- Title: Sex slavery of Syrian refugees under scrutiny at a Beirut theatre
- Date: 9th April 2017
- Summary: PERFORMANCE ON STAGE LEBANESE ACTRESS, SERENA CHAMI, PERFORMING IN THE ROLE OF ONE OF THE SURVIVORS, SAYING ON STAGE (Arabic): "I told him I don't work in prostitution. He told me I will. I told him I did not come to work in prostitution but he forced me into it." LEBANESE ACTRESS, JOYCE ABOU JAOUDE, PERFORMING ON STAGE, CARRYING A RECORDER WITH EARPHONES ACTORS IN PERFORMANCE
- Embargoed: 23rd April 2017 11:32
- Keywords: Lebanon women sex trafficking scandal Syrian refugees performance lecture theatre
- Location: BEIRUT, LEBANON
- City: BEIRUT, LEBANON
- Country: Lebanon
- Topics: Arts/Culture/Entertainment,Theatre
- Reuters ID: LVA0036BOF1AT
- Aspect Ratio: 16:9
- Story Text: It was a scandal that shocked the Lebanese people.
Last year, Lebanese security forces uncovered a sex trafficking ring and freed 75 women, mostly Syrians, who had been forced into prostitution.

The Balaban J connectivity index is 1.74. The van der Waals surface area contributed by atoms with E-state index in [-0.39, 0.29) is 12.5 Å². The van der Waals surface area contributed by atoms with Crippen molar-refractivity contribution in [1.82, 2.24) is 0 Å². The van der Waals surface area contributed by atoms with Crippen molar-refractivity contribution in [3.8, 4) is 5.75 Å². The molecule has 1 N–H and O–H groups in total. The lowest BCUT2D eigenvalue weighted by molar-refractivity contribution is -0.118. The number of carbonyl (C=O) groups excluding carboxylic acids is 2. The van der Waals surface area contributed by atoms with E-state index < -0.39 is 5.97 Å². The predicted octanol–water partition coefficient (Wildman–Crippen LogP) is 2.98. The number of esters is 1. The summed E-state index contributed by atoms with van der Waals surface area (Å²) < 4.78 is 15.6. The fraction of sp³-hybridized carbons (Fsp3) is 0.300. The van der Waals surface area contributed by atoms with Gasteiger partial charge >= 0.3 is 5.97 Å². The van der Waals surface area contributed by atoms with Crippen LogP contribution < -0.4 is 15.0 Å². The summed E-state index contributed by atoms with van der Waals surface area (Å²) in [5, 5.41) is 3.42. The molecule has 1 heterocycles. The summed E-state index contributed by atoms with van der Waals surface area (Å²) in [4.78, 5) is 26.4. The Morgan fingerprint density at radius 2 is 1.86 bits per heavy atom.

A theatre performance in Beirut recreates the events, with its director and actors hoping the show 'No Demand, No Supply' will help prevent similar crimes happening again.
Writer and director Sahar Assaf based the play on interviews recorded with the survivors, the officials who ordered the raid on the sex traffickers and an official representing an NGO Kafa (Arabic for 'Enough').
Assaf said the story needs telling, so that the plight of the women is not forgotten.
Lebanon security forces called trafficking network 'one of the most dangerous human trafficking gangs in Lebanon'.
The play also uses materials from the indictment in the case as well as a study by Kafa that focuses on the demand for prostitution.
The show includes recordings by male actors, based on interviews with sex buyers from the NGO study.
During the play, an empty red chair is placed on stage each time its narrator introduces a "buyer" and some background information. By the end of the performance, tens of empty chairs fill the stage of the American University of Beirut (AUB) where the performance is held.
The play uses British playwright Alecky Blythe's 'recorded delivery technique' with actors on stage listening to the recordings of real life interviews through their earphones and repeating exactly what they hear.
Assaf said she planned to take the play on a tour in the country to spread awareness.
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